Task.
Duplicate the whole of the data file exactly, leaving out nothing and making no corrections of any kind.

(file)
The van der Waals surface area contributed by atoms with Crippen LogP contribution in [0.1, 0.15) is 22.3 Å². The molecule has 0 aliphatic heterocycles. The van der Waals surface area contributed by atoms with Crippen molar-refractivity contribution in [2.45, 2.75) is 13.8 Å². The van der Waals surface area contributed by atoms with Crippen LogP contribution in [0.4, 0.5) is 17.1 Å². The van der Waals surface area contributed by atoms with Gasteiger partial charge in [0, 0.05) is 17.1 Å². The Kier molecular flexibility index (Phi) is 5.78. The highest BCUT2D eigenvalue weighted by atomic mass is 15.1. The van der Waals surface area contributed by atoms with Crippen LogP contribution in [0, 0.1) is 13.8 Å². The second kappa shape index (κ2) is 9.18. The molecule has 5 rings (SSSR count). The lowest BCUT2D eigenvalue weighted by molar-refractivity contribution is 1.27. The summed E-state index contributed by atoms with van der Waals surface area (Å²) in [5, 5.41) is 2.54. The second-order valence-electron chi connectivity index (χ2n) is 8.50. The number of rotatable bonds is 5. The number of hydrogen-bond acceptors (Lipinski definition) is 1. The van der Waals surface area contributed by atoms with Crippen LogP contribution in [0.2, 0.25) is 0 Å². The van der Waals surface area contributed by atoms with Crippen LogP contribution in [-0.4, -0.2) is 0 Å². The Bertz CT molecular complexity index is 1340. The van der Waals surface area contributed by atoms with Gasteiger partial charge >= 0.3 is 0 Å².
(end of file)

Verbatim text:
The van der Waals surface area contributed by atoms with Crippen LogP contribution in [0.1, 0.15) is 22.3 Å². The molecule has 0 aliphatic heterocycles. The van der Waals surface area contributed by atoms with Crippen molar-refractivity contribution in [2.45, 2.75) is 13.8 Å². The van der Waals surface area contributed by atoms with Crippen LogP contribution in [0.4, 0.5) is 17.1 Å². The van der Waals surface area contributed by atoms with Gasteiger partial charge in [0, 0.05) is 17.1 Å². The Kier molecular flexibility index (Phi) is 5.78. The highest BCUT2D eigenvalue weighted by atomic mass is 15.1. The van der Waals surface area contributed by atoms with Crippen LogP contribution in [0, 0.1) is 13.8 Å². The second kappa shape index (κ2) is 9.18. The molecule has 5 rings (SSSR count). The lowest BCUT2D eigenvalue weighted by molar-refractivity contribution is 1.27. The summed E-state index contributed by atoms with van der Waals surface area (Å²) in [5, 5.41) is 2.54. The second-order valence-electron chi connectivity index (χ2n) is 8.50. The number of rotatable bonds is 5. The number of hydrogen-bond acceptors (Lipinski definition) is 1. The van der Waals surface area contributed by atoms with Crippen LogP contribution in [0.2, 0.25) is 0 Å². The van der Waals surface area contributed by atoms with Crippen LogP contribution in [-0.4, -0.2) is 0 Å². The Bertz CT molecular complexity index is 1340. The van der Waals surface area contributed by atoms with Gasteiger partial charge >= 0.3 is 0 Å².